Peanut-containing Product Recall: Public Health Threat Continues
Posted Feb 19 2009 5:12pm
There continues to be a risk of Salmonella infection due to peanuts or peanut products including meal, oil, granules, paste, and other items used to manufacture human and pet food items. The recall list now includes hundreds of items that were manufactured or include peanut products provided by Peanut Corporation of America in GA.
Over 550 people (including many children) have gotten sick from Salmonella, but many others may not realize they have been infected. If you think you may have had Salmonella, contact your healthcare provider.
Most persons infected with Salmonella develop diarrhea, fever, and abdominal cramps 12-72 hours after infection. Infection is usually diagnosed by culture of a stool sample. The illness usually lasts 4 to 7 days. Although most people recover without treatment, severe infections may occur. Infants, elderly persons and those with impaired immune systems are more likely than others to develop severe illness. When severe infection occurs, Salmonella may spread from the intestines to the bloodstream and then to other body sides and cause death unless the person is treated promptly with antibiotics.
Discarding Recalled Products
Affected products may have a long shelf or freezer life, so public health officials are encouraging the public to continue their awareness of the risk. If you have re-called products or are unsure, discard it in a tied plastic bag to prevent exposure to others and then wash your hands. Do not feed recalled peanut products to pets. Some pet products, such as dog biscuits and bird food, may also be involved and should also be discarded.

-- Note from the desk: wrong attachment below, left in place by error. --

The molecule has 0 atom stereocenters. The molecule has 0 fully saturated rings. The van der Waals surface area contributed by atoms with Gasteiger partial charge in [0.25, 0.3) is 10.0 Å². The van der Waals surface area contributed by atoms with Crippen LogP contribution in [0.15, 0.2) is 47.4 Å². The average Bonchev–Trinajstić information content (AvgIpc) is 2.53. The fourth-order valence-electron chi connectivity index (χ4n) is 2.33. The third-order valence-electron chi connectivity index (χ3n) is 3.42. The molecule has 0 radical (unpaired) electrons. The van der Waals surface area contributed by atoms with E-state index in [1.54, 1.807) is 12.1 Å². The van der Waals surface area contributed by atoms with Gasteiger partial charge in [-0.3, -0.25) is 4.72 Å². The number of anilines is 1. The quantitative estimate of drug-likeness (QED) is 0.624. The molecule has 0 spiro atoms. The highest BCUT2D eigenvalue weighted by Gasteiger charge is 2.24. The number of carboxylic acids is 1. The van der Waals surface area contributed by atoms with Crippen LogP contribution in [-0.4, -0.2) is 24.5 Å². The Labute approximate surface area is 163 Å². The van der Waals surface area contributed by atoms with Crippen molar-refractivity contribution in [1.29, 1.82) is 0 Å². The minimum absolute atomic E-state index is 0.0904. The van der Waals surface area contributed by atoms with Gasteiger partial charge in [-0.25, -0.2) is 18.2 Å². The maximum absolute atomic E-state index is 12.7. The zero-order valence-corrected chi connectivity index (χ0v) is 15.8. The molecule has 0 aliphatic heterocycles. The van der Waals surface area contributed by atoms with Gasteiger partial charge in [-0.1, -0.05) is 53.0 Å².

Preventing Exposure in Children:
The recall does not include jarred peanut butter sold in grocery stores, but does include many packaged products that are enjoyed by children. Talk to your principal and school food service staff about steps being taken to ensure that snacks brought into the school (for parties) or served in the cafeteria are not on the recall list. Talk to your children about the recall and have them listen to the CDC' s podcast for young children at: http://www2a.cdc.gov/podcasts/player.asp?f=10779.
The most current advice is to:
discard recalled product,
avoid eating products if unsure,
contact your healthcare provider if you think you may be infected with Salmonella